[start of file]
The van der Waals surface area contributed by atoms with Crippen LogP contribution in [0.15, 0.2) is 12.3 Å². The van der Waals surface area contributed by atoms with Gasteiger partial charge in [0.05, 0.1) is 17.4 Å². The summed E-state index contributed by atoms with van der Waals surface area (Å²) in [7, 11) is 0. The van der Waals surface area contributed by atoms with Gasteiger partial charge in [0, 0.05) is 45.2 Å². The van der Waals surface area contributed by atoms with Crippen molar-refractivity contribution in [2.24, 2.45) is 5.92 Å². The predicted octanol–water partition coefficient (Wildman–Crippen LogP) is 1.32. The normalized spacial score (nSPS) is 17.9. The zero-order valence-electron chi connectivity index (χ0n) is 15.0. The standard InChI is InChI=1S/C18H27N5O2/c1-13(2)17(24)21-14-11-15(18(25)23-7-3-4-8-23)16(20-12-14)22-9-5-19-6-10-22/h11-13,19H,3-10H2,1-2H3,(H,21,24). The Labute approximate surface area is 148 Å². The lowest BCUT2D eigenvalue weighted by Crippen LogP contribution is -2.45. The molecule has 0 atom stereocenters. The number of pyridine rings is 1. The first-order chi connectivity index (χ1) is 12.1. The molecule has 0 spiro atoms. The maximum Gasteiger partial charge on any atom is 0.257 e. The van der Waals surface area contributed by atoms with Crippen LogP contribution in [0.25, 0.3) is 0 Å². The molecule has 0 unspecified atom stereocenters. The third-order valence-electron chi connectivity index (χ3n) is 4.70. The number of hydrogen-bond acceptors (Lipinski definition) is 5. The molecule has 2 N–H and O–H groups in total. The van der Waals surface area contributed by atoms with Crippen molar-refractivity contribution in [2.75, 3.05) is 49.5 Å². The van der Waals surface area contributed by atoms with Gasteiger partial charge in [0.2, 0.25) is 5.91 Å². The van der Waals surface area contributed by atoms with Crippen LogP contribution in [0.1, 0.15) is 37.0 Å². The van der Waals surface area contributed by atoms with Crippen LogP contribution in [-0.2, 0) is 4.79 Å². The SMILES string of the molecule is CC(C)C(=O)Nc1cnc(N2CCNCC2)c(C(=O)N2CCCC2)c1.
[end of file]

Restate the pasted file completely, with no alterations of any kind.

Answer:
The van der Waals surface area contributed by atoms with Crippen LogP contribution in [0.15, 0.2) is 12.3 Å². The van der Waals surface area contributed by atoms with Gasteiger partial charge in [0.05, 0.1) is 17.4 Å². The summed E-state index contributed by atoms with van der Waals surface area (Å²) in [7, 11) is 0. The van der Waals surface area contributed by atoms with Gasteiger partial charge in [0, 0.05) is 45.2 Å². The van der Waals surface area contributed by atoms with Crippen molar-refractivity contribution in [2.24, 2.45) is 5.92 Å². The predicted octanol–water partition coefficient (Wildman–Crippen LogP) is 1.32. The normalized spacial score (nSPS) is 17.9. The zero-order valence-electron chi connectivity index (χ0n) is 15.0. The standard InChI is InChI=1S/C18H27N5O2/c1-13(2)17(24)21-14-11-15(18(25)23-7-3-4-8-23)16(20-12-14)22-9-5-19-6-10-22/h11-13,19H,3-10H2,1-2H3,(H,21,24). The Labute approximate surface area is 148 Å². The lowest BCUT2D eigenvalue weighted by Crippen LogP contribution is -2.45. The molecule has 0 atom stereocenters. The number of pyridine rings is 1. The first-order chi connectivity index (χ1) is 12.1. The molecule has 0 spiro atoms. The maximum Gasteiger partial charge on any atom is 0.257 e. The van der Waals surface area contributed by atoms with Crippen LogP contribution in [0.25, 0.3) is 0 Å². The molecule has 0 unspecified atom stereocenters. The third-order valence-electron chi connectivity index (χ3n) is 4.70. The number of hydrogen-bond acceptors (Lipinski definition) is 5. The molecule has 2 N–H and O–H groups in total. The van der Waals surface area contributed by atoms with Crippen molar-refractivity contribution in [2.75, 3.05) is 49.5 Å². The van der Waals surface area contributed by atoms with Gasteiger partial charge in [0.2, 0.25) is 5.91 Å². The van der Waals surface area contributed by atoms with Crippen LogP contribution in [0.1, 0.15) is 37.0 Å². The van der Waals surface area contributed by atoms with Crippen LogP contribution in [-0.2, 0) is 4.79 Å². The SMILES string of the molecule is CC(C)C(=O)Nc1cnc(N2CCNCC2)c(C(=O)N2CCCC2)c1.